Earnings season, jetBlue style


It is earnings season on Wall Street, and jetBlue took their turn today.  They lost some money, but not too much, all things considered.  The earnings/losses bit is not really all that interesting to me.  What I like listening to is the details of how they got to those numbers.  Things like where capacity is shifting to and where they are realizing their revenue.  Yes, I am an aerogeek.

So what did jetBlue have to say today?  A couple interesting things, at least to me.

  • They’re shifting away from transcons and into the Caribbean.  They’ve been pushing in this direction for a while, but I finally heard some specific numbers and they are pretty staggering.  Transcon capacity has been reduced about 30% since last year.  At the same time, Caribbean/international capacity has increased by about 40%.  And they did that while also reducing the number of planes in the fleet.  In line with this move they’ve announced a couple new routes, including launching a new city – Montego Bay, Jamaica.  They’re also going to be trying again for the LAX service to Boston and New York City, so they are not killing transcon capacity completely.
  • They are not realizing revenue very far in advance, and it is getting worse.  This is a big one in many ways.  One thing that jetBlue does that limits them is that they have limited schedules releases.  So if you wanted to buy a ticket for October right now on jetBlue you wouldn’t be able to do so.  But it seems like that doesn’t really matter too much to them, as bookings are moving much closer to the date of travel rather than far in advance.  I have to say that I am seeing this in general, too.  Part of the drive in this direction is changes to the fare pricing systems that allow the carriers to be more flexible and manipulative in their pricing rather than just releasing all the seats day one and seeing the cheap seats sell first and most expensive seats later.  And part of it is that most folks are worried about their income so they aren’t planning vacations as far in advance.  The downside of this is that they don’t get to sit on the cash and earn interest waiting to actually realize the expense of carrying a passenger.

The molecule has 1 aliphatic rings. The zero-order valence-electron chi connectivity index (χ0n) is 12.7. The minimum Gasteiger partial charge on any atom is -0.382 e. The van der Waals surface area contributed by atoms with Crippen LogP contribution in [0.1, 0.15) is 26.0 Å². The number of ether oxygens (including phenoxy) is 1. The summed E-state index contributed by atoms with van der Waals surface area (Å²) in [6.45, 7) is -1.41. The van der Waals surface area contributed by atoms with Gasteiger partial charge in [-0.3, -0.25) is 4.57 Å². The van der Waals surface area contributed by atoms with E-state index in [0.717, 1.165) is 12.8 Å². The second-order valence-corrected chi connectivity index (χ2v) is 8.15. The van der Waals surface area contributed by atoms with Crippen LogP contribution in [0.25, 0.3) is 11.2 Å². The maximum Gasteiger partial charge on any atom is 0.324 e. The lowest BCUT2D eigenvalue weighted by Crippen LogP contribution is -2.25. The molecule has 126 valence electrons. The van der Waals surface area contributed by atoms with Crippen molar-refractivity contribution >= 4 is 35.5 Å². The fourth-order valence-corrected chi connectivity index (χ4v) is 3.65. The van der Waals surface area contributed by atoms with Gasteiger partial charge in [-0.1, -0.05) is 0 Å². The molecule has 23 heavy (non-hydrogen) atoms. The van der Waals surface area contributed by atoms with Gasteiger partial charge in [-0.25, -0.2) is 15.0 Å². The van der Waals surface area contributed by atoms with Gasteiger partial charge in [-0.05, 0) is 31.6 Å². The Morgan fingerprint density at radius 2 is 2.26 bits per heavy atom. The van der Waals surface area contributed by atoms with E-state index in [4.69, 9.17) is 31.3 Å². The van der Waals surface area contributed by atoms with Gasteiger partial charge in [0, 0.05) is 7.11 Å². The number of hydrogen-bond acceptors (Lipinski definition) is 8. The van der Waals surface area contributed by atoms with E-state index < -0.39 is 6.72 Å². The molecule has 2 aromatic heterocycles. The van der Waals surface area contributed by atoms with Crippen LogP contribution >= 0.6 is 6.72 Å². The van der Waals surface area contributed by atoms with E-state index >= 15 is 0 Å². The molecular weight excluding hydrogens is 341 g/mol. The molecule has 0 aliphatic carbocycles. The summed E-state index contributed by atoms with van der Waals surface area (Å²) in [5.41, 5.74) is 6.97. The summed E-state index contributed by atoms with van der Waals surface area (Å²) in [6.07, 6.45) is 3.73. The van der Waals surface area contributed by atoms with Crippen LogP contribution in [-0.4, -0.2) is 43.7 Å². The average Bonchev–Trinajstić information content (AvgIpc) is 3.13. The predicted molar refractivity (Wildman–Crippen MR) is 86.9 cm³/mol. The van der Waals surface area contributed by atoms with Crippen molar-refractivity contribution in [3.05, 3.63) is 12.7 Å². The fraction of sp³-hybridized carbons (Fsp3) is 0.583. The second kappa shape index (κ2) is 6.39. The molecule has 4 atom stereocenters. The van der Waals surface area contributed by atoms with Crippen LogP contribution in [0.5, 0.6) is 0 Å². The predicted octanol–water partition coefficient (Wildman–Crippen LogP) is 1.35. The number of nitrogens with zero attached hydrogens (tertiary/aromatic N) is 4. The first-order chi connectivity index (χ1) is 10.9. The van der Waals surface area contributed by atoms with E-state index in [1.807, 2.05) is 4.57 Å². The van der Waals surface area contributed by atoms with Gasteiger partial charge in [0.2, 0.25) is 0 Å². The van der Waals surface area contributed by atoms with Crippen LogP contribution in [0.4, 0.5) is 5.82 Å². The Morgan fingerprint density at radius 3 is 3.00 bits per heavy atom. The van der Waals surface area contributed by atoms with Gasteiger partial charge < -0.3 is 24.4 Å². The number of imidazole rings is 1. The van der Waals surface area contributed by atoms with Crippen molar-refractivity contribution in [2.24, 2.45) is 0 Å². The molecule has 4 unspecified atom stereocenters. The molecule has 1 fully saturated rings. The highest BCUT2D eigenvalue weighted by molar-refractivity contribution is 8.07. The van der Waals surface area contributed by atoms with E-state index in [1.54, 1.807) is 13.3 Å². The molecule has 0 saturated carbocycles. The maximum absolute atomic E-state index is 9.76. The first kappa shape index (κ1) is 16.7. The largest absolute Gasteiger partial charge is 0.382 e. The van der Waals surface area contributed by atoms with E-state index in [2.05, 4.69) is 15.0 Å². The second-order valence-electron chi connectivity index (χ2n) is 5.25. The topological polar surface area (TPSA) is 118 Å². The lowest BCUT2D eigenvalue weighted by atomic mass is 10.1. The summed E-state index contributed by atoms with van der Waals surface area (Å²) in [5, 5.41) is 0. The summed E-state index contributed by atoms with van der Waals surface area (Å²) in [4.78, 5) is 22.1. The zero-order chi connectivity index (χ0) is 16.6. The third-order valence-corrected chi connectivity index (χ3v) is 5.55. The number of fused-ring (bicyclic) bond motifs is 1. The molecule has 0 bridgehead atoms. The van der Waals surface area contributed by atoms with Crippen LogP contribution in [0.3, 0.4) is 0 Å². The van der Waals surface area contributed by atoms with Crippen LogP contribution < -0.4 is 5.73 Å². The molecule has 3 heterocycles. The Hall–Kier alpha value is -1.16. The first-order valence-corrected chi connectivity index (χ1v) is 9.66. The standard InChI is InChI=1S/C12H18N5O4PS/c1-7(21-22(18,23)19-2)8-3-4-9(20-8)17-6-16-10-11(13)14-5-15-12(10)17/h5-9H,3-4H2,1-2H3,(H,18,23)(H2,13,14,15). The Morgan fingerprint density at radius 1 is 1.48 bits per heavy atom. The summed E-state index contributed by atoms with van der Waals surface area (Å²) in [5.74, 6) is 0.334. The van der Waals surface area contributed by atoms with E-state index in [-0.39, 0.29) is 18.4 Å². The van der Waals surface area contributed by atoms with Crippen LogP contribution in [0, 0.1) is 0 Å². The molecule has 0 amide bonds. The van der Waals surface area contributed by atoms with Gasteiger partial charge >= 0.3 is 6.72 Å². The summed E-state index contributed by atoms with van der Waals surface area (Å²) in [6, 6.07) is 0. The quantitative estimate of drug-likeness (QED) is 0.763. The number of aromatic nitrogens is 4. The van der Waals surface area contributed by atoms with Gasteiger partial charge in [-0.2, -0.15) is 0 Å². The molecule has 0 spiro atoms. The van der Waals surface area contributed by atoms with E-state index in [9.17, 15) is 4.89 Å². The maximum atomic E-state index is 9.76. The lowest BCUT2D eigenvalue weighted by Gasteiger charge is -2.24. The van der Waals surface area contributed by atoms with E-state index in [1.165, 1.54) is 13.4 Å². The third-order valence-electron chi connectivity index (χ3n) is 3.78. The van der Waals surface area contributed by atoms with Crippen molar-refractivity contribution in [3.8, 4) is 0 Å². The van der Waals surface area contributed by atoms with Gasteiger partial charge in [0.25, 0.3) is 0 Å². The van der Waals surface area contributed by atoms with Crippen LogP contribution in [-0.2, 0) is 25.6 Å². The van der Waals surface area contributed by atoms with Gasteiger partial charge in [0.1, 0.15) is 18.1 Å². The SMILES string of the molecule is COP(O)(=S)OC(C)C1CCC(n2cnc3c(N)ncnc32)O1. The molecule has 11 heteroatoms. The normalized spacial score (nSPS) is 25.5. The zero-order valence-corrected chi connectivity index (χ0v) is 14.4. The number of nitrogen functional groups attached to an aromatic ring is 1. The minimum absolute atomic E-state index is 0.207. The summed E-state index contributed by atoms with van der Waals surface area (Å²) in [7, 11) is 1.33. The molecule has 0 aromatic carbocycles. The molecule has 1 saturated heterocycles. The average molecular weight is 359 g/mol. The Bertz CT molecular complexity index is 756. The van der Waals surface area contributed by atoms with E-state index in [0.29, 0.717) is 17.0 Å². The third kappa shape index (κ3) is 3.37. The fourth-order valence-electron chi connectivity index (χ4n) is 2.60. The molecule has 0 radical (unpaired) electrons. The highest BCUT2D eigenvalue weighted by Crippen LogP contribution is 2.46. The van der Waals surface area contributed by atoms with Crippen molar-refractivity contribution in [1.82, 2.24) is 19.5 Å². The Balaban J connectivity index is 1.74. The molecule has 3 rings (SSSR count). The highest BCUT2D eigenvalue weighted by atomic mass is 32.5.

• They make a lot of money from non-fare events.  Sure, the bulk of the revenue for the carrier comes from the base fare price.  They averaged $151 per ticket last month, the highest in their history.  But on top of that they are realizing a LOT of revenue in non-fare events.  The Even More Legroom program accounted for about $45MM in income in 2008.  That is a drop in the bucket for $3.056Bn in total revenue, but it makes a big difference when you consider that it actually doesn’t cost them anything to realize that revenue.  Other incremental fees – like checked baggage, pets, etc. – weren’t detailed in this call, but in the last call they were something around $20 per passenger, on top of the fares.  That is a big deal, especially when no one carrier can really force fare prices up.  And the best part is that they seem to do it without making folks feel like they are being hit with tons of fees.  I’m not entirely sure how that works for them, but it does.
  • They have international partners, but they barely use them.  From the customer perspective, the jetBlue partnerships with Lufthansa and Aer LIngus have pretty much been a bust thus far.  They talk about passing passengers back and forth and marketing with a global presence, but the fact remains that one cannot book flights via the jetBlue website for either of those partners.  Aer Lingus does allow booking through on to jetBlue flights, so it isn’t completely useless, but it is pretty close.  The good news is that jetBlue plans to link up with Aer Lingus in Orlando starting this year, in addition to their existing Boston and New York links.  And they expect that the Lufthansa partnership will finally start to actually exist from a passenger perspective later this year.  Of course, none of this is going to be a seamless benefit for jetBlue customers until they get a new reservations system in place, and they expect that to happen starting late this year and going live in early 2010, so we can hope.

Like I said, mostly aerogeek stuff, but I thought it was an interesting view into their perspective on the market and where they are going in the near future.

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Seth Miller

I'm Seth, also known as the Wandering Aramean. I was bit by the travel bug 30 years ago and there's no sign of a cure. I fly ~200,000 miles annually; these are my stories. You can connect with me on Twitter, Facebook, and LinkedIn.
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